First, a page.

An electrically conductive path is defined through the body by the electrically conductive granules and is defined by the location, orientation and spacing of the electrically conductive granules that are in electrical contact with each other and along with the foam material that is interposed between some adjacent granules. Thus, an electrically conductive path 60, through the foam body will include electrically contacting elements such as elements 42 and 44 and will extend through the foam body in a tortuous path the direction of which will be influenced by the insulating foam material that separates some granules while other granules are in electrical contact with each other. Due to the great number of electrically conductive granules, at least one path which is continuous will be defined through the foam body. Due to the location, spacing and orientation of the granules that are in electrical contact and the granules that are insulated from each other, the body will have an electrical resistance that is a function of the internal structure and geometry of the body. The nature of the foam material is selected so that the overall electrical resistance of the foam body is greater than 108 ohms, and the foam body is thus dissipative.

As indicated in FIGS. 2A and 2B, electrical contact elements can be electrically connected to the body either via another electrical element or directly contacting the body as by simple insertion into the foam body. The electrical contact elements are in electrical series with the electrically conductive path defined through the body, and each contact element is in contact with the foam body over a defined area of contact which includes some of the electrically conductive path. As can be understood from the teaching of the above discussion, the overall resistance of the body and the electrical contact elements is a function of the internal structure and geometry of the foam body and the geometry of the defined areas of contact between the electrical contact elements and the body.

The inventor notes that foam materials having a suitably high surface resistivity used in packaging can be a suitable materials for use in the system embodying the present invention. However, there is no disclosure anywhere teaching that packaging materials could be used as an electrical resistor element. It is also noted that while foam has been disclosed, other similar materials, such as epoxies or suitable plastic electrostatic resistive molding compounds that have the properties discussed herein with conducive materials that are in electrical contact with each other in some portions thereof and are spaced apart from each other in other portions thereof to define an electrically conductive path through a material having a high surface resistivity, can be used in the system embodying the present invention without departing from the scope of this disclosure and the claims appended hereto.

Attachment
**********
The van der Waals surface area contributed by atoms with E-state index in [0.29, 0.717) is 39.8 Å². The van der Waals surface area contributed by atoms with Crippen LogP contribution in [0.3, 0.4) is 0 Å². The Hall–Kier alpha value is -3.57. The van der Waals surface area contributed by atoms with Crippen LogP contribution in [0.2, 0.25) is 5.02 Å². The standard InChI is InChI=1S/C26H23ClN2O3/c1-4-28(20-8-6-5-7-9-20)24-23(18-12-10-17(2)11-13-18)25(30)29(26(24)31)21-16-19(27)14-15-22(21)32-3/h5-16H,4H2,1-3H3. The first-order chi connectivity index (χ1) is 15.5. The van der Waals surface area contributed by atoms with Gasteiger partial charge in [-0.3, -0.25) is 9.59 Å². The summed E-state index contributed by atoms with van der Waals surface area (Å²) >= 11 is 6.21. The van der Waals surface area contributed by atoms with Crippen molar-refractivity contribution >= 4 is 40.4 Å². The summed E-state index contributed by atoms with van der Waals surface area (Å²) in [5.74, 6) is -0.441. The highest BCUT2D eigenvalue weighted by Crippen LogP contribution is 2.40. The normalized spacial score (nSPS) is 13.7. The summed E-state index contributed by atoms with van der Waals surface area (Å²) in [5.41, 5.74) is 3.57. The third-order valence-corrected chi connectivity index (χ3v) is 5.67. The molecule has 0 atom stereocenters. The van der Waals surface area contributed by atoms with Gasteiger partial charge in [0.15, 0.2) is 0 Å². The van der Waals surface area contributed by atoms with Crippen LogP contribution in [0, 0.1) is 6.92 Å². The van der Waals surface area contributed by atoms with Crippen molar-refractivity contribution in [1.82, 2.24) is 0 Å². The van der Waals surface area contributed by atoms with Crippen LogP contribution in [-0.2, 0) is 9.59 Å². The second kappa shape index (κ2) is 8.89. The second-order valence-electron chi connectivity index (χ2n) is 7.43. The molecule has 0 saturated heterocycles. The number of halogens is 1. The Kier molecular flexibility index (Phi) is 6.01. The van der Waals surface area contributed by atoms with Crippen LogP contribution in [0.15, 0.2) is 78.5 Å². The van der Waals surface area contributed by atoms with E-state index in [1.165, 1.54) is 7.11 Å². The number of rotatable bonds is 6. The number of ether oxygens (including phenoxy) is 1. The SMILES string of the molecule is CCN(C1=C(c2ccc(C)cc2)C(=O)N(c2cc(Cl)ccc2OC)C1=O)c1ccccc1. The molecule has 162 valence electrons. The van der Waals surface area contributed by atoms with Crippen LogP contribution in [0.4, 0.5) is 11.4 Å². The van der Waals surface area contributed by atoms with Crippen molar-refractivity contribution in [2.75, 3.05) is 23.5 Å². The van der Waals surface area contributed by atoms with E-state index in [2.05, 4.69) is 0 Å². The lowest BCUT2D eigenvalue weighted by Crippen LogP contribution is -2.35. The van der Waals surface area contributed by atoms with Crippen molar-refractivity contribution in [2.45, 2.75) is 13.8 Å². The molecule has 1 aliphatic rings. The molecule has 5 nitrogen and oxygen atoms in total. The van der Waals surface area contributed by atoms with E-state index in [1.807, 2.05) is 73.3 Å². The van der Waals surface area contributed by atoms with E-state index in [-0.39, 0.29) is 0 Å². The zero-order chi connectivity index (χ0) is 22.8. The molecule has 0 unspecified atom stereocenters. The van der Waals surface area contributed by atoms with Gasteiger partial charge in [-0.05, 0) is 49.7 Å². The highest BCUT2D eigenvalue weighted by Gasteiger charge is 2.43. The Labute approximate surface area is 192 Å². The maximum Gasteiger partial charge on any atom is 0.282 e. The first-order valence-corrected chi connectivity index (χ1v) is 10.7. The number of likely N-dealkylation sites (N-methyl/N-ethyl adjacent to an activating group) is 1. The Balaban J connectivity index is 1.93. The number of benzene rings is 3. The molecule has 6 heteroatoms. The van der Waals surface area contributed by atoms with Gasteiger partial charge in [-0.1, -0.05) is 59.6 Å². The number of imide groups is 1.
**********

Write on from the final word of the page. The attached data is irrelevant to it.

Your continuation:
Basically, the resistor element of the present invention can be used exactly as if it were a resistor element, such as resistor R shown in FIG. 1, and any situation requiring such a resistor element can be satisfied with foam body 10. The resistance of foam body 10 is controlled by the size, geometry and nature of the foam body and the connection of the external wiring to the foam body. The inventor has discovered that due to the nature of foam body 10, Corona discharge does not occur if the body is used in an ESD situation, such as a touch pad or the like. Because the foam can easily be shaped, many assembly advantages can be realized using foam body 10 as a resistor element. Some examples will be presented and discussed below. It is also noted that no soldering or crimping are required to connect foam body 10 into a circuit, thereby leading to still further advantages over prior art resistor elements.

It is also noted that the resistor element of the present invention can also be used in an electrical circuit used to protect equipment or people against the effects of electrostatic discharge (ESD) in the manner of the resistance and inductance disclosed in the incorporated documents.

Several applications of the foam body are shown in the remaining figures.

A touch pad application is shown in FIG. 5, with foam pad 12 1 having a large area 70 sandwiched between two smaller areas 72 and 74. A lead 76 is electrically connected to area 74 and area 72 is used as a touch pad, with a finger F being shown in contact with area 72. The finger can touch the area 72 and then move into the foam body. Any charge on the finger will be dissipated by the initial touch and the movement of the finger into the pad. The very high resistance of the foam body will permit the touching to occur without uncomfortable corona discharge. It is also noted that the foam body can be used to prevent corona discharge from occurring between adjacent elements as well as between a touch pad and a user.